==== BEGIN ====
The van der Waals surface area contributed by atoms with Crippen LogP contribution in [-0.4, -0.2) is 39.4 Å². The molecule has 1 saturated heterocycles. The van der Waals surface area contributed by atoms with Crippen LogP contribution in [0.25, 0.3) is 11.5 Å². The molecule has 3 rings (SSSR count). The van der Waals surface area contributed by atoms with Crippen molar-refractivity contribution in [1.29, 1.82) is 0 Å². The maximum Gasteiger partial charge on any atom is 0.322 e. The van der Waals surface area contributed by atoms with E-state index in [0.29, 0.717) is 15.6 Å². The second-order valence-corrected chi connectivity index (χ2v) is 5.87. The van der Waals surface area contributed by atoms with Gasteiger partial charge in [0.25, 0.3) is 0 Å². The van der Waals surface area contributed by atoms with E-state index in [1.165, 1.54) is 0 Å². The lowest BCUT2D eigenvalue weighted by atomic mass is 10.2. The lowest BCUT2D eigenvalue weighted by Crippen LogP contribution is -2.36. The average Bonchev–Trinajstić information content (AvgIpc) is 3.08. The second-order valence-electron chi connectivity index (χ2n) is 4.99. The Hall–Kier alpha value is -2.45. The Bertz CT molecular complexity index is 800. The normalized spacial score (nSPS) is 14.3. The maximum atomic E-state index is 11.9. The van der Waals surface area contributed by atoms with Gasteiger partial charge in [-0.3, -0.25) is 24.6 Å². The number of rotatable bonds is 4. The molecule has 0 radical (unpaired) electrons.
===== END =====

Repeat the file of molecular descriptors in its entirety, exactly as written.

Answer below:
The van der Waals surface area contributed by atoms with Crippen LogP contribution in [-0.4, -0.2) is 39.4 Å². The molecule has 1 saturated heterocycles. The van der Waals surface area contributed by atoms with Crippen LogP contribution in [0.25, 0.3) is 11.5 Å². The molecule has 3 rings (SSSR count). The van der Waals surface area contributed by atoms with Crippen molar-refractivity contribution in [1.29, 1.82) is 0 Å². The maximum Gasteiger partial charge on any atom is 0.322 e. The van der Waals surface area contributed by atoms with E-state index in [0.29, 0.717) is 15.6 Å². The second-order valence-corrected chi connectivity index (χ2v) is 5.87. The van der Waals surface area contributed by atoms with Gasteiger partial charge in [0.25, 0.3) is 0 Å². The van der Waals surface area contributed by atoms with E-state index in [1.165, 1.54) is 0 Å². The lowest BCUT2D eigenvalue weighted by atomic mass is 10.2. The lowest BCUT2D eigenvalue weighted by Crippen LogP contribution is -2.36. The average Bonchev–Trinajstić information content (AvgIpc) is 3.08. The second-order valence-electron chi connectivity index (χ2n) is 4.99. The Hall–Kier alpha value is -2.45. The Bertz CT molecular complexity index is 800. The normalized spacial score (nSPS) is 14.3. The maximum atomic E-state index is 11.9. The van der Waals surface area contributed by atoms with Gasteiger partial charge in [-0.3, -0.25) is 24.6 Å². The number of rotatable bonds is 4. The molecule has 0 radical (unpaired) electrons.